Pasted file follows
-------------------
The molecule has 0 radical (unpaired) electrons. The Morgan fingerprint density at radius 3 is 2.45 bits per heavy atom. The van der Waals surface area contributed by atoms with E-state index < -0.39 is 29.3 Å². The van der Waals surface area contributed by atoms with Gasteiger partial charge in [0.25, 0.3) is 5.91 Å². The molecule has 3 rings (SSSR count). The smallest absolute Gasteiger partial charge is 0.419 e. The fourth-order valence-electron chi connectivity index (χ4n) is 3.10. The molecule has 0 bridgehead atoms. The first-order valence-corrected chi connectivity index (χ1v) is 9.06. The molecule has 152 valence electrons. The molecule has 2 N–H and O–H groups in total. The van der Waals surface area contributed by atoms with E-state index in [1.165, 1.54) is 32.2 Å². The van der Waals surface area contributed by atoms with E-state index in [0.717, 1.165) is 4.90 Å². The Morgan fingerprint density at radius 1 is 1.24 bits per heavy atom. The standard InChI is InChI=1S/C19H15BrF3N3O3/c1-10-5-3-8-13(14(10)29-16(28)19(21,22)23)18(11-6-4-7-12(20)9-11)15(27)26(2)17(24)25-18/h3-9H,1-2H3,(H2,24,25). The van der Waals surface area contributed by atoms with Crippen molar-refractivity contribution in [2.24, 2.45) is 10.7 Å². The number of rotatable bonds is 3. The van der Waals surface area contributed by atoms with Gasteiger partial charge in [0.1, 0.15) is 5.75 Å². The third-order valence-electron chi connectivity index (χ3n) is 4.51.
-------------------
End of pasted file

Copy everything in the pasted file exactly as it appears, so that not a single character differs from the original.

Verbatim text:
The molecule has 0 radical (unpaired) electrons. The Morgan fingerprint density at radius 3 is 2.45 bits per heavy atom. The van der Waals surface area contributed by atoms with E-state index < -0.39 is 29.3 Å². The van der Waals surface area contributed by atoms with Gasteiger partial charge in [0.25, 0.3) is 5.91 Å². The molecule has 3 rings (SSSR count). The smallest absolute Gasteiger partial charge is 0.419 e. The fourth-order valence-electron chi connectivity index (χ4n) is 3.10. The molecule has 0 bridgehead atoms. The first-order valence-corrected chi connectivity index (χ1v) is 9.06. The molecule has 152 valence electrons. The molecule has 2 N–H and O–H groups in total. The van der Waals surface area contributed by atoms with E-state index in [1.165, 1.54) is 32.2 Å². The van der Waals surface area contributed by atoms with E-state index in [0.717, 1.165) is 4.90 Å². The Morgan fingerprint density at radius 1 is 1.24 bits per heavy atom. The standard InChI is InChI=1S/C19H15BrF3N3O3/c1-10-5-3-8-13(14(10)29-16(28)19(21,22)23)18(11-6-4-7-12(20)9-11)15(27)26(2)17(24)25-18/h3-9H,1-2H3,(H2,24,25). The van der Waals surface area contributed by atoms with Crippen molar-refractivity contribution in [2.24, 2.45) is 10.7 Å². The number of rotatable bonds is 3. The van der Waals surface area contributed by atoms with Gasteiger partial charge in [0.1, 0.15) is 5.75 Å². The third-order valence-electron chi connectivity index (χ3n) is 4.51.